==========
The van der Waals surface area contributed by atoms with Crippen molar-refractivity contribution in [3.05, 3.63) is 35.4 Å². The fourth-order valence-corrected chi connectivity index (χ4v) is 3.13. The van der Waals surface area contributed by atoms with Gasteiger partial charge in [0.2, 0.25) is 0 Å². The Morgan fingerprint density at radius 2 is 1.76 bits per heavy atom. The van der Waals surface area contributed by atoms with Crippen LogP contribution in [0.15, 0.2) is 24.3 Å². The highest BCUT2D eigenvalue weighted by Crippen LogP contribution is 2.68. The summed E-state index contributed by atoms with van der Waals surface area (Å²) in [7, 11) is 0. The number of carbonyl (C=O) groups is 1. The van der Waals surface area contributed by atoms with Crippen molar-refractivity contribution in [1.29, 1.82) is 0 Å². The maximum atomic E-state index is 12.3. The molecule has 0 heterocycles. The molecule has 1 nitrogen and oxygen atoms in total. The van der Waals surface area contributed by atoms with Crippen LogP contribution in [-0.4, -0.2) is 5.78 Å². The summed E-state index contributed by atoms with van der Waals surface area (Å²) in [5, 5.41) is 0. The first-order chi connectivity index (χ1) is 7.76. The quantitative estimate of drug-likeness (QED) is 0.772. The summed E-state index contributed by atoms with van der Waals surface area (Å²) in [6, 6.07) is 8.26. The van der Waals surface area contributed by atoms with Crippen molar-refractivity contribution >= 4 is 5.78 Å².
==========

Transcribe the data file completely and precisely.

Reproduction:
The van der Waals surface area contributed by atoms with Crippen molar-refractivity contribution in [3.05, 3.63) is 35.4 Å². The fourth-order valence-corrected chi connectivity index (χ4v) is 3.13. The van der Waals surface area contributed by atoms with Gasteiger partial charge in [0.2, 0.25) is 0 Å². The Morgan fingerprint density at radius 2 is 1.76 bits per heavy atom. The van der Waals surface area contributed by atoms with Crippen LogP contribution in [0.15, 0.2) is 24.3 Å². The highest BCUT2D eigenvalue weighted by Crippen LogP contribution is 2.68. The summed E-state index contributed by atoms with van der Waals surface area (Å²) in [7, 11) is 0. The number of carbonyl (C=O) groups is 1. The van der Waals surface area contributed by atoms with Crippen molar-refractivity contribution in [1.29, 1.82) is 0 Å². The maximum atomic E-state index is 12.3. The molecule has 0 heterocycles. The molecule has 1 nitrogen and oxygen atoms in total. The van der Waals surface area contributed by atoms with Crippen LogP contribution in [-0.4, -0.2) is 5.78 Å². The summed E-state index contributed by atoms with van der Waals surface area (Å²) in [5, 5.41) is 0. The first-order chi connectivity index (χ1) is 7.76. The quantitative estimate of drug-likeness (QED) is 0.772. The summed E-state index contributed by atoms with van der Waals surface area (Å²) in [6, 6.07) is 8.26. The van der Waals surface area contributed by atoms with Crippen molar-refractivity contribution >= 4 is 5.78 Å².